The Copperhead Country Expedition

Cochise tells the tale

There is a buffer zone between our “yard” and the tree line above the yard.  HairyFace calls that buffer zone ‘Copperhead Country’ because he is more likely to encounter copperhead snake coiledCopperheads (and other snakes) here than anywhere else; other than up in the virgin forest. This area is sloping, has a few scattered trees, the ground is covered with dead leaves (Copperheads like dead leaves because their coloring provides the perfect camouflage), and fallen branches. The ground is littered with big rocks, boulders and outcroppings. All make a great playground for snakes.

One afternoon HairyFace announced that he was headed up into Copperhead Country to do some bush-whacking. That’s like weed whacking, but includes saplings and honeysuckle vines along with large weeds. I told him he needed to stay as far away from snakes as possible. I was once bitten, repeatedly, by a Copperhead and spend a day in the doggy hospital and many weeks of recovery. It’s not fun, it is best to just stay away from them!

He said, “I’ll be careful, Chief” and he put on his boots and strapped on his snake gun. Obviously he wasn’t listening. “Besides,” he continued, “if I don’t keep the buffer zone cut down, the snakes will be coming into our yard more often. You don’t want that, do you?”

No. No I didn’t.

We have black snakes, various grass and garter snakes, King snakes, as well as Copperheads. Timber Rattlers are indigenous to this area and many are spotted in the Great Smoky Mountains National Park, but we have not seen one here. Thank God. Rattlers are deadly. Copperheads not so much.

Hairy doesn’t like killing things, and won’t kill the non-venomous snakes. They’re creepy, but they actually do good things like eating moles, chipmunks, and bugs. The large black snakes even eat the Copperheads. If a Copperhead wants to slither back into the woods, fine: it can go. But if it confronts him, he’ll take it out.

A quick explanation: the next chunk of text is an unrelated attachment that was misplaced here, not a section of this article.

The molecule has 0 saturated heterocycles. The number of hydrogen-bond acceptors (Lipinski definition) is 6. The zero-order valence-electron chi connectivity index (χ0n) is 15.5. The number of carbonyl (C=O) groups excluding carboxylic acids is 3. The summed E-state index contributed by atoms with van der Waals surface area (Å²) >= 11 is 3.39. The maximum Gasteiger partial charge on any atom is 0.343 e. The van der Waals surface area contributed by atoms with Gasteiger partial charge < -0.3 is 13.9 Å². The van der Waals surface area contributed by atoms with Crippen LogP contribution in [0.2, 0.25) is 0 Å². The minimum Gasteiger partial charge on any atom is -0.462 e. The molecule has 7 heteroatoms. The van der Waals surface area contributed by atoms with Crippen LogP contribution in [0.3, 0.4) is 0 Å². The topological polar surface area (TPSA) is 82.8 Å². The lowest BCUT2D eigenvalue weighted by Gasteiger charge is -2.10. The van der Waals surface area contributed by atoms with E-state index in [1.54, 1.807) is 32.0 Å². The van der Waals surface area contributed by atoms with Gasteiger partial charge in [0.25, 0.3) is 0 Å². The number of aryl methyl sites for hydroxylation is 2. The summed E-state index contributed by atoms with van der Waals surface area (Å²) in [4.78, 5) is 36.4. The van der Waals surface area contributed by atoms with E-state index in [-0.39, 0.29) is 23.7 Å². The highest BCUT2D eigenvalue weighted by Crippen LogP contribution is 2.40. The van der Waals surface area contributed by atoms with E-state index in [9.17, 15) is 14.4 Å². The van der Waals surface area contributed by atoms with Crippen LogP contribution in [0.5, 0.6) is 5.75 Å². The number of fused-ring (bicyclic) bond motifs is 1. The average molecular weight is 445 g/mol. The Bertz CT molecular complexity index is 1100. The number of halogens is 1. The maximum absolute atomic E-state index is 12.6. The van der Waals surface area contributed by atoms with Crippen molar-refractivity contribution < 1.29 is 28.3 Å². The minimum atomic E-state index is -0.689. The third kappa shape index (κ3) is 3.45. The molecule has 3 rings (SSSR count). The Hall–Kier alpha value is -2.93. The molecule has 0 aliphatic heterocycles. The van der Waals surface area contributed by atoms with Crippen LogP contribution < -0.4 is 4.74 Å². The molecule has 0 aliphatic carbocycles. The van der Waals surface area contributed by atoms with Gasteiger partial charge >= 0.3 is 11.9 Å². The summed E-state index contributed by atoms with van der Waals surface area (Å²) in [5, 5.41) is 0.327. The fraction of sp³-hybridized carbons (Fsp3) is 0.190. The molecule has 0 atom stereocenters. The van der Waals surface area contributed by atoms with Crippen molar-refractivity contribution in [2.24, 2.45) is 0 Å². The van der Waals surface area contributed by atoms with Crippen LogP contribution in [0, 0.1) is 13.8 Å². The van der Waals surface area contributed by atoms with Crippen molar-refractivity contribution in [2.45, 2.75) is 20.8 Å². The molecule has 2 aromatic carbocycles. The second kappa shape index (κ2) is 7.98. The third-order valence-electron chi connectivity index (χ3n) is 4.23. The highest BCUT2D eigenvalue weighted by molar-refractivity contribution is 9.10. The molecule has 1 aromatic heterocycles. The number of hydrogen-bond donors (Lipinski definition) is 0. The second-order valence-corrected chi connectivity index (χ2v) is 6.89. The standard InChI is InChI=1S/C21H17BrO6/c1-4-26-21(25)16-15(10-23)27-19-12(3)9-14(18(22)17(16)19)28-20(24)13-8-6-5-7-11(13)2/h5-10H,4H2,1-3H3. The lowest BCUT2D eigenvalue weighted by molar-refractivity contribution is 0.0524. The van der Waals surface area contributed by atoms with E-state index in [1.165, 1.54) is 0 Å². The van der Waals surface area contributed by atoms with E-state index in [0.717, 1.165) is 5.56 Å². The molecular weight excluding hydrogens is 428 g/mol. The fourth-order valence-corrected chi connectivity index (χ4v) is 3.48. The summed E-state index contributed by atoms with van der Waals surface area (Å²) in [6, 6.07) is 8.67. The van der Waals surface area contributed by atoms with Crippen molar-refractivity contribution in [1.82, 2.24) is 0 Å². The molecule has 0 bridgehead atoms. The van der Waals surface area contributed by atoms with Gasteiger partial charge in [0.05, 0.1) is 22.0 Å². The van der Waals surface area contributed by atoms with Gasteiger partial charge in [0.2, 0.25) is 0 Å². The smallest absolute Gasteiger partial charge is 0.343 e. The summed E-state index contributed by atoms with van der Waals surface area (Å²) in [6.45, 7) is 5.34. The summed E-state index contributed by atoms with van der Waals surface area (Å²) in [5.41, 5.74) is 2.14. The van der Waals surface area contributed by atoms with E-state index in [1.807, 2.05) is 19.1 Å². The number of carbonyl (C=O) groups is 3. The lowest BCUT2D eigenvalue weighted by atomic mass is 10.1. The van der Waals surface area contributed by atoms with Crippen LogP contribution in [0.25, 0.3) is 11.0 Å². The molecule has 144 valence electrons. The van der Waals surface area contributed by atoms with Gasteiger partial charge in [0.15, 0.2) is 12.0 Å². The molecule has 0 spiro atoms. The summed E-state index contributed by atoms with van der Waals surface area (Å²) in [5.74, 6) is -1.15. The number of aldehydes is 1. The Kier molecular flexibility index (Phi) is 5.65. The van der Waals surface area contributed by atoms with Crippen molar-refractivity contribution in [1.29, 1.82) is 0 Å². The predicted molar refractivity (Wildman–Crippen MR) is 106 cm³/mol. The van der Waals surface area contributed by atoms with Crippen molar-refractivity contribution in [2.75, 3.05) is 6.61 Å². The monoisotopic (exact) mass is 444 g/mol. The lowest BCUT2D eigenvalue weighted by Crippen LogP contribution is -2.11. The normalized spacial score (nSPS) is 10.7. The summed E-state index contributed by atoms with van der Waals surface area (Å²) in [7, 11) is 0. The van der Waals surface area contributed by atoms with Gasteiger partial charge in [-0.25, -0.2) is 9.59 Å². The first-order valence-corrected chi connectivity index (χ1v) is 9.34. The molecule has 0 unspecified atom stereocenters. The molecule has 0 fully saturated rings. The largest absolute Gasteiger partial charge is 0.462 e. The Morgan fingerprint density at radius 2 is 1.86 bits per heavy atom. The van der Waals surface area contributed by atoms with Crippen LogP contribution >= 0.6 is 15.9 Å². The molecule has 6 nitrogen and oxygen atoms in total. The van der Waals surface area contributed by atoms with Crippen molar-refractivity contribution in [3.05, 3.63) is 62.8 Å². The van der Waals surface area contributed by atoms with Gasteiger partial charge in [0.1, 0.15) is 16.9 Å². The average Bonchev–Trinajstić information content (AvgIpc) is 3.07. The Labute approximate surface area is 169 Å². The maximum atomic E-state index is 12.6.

Blondie HairyFace went out the gate at the high side of the yard with his string trimmer and started cutting the brush along the outside of the fence line. That string-flinging-trimmer-thing of his is noisy! Blondie groused at him that he was seriously disrupting her peaceful afternoon. She finally gave up and went way down to the low corner to hang out in the shade of a big old oak tree and watch the road.

Volt on back deck Volt tried to escape the noise (and plant bits being flung about) too. I think he was hoping some as-yet-unknown person inside the house would open the door and let him inside.

I was already inside. I knew better. That’s why I’m The Big Dog.

Volt on Coolaroo Once HairyFace worked his way out toward the trees, Volt decided it was safe to take up position on the Coolaroo. It was still noisy, but not so bad and there were no flying bits and pieces to contend with.

Once he got the whacking done, HairyFace turned to digging up and transplanting some ground-cover. He’s trying to deal with an erosion problem out front. That was nice and quiet, and we all appreciated it.

Finally he gathered up all his tools and came back inside the yard to put them away in the barn. Then everyone went inside. HairyFace got a drink of water, everyone else claimed a snuggle bed for a quick rest.

No shots fired, no snakes sighted. HairyFace said maybe the increasing population of Red-Tail Hawks in our woods is having an effect on the snake population. Snake meat is a delicacy in the Red-Tail Bistro. All the more reason to keep that buffer zone mowed down, making it easier for the hawks to spot slithery things as they head our way. Eat hearty our feathered friends, keep those serpents up in the forest.

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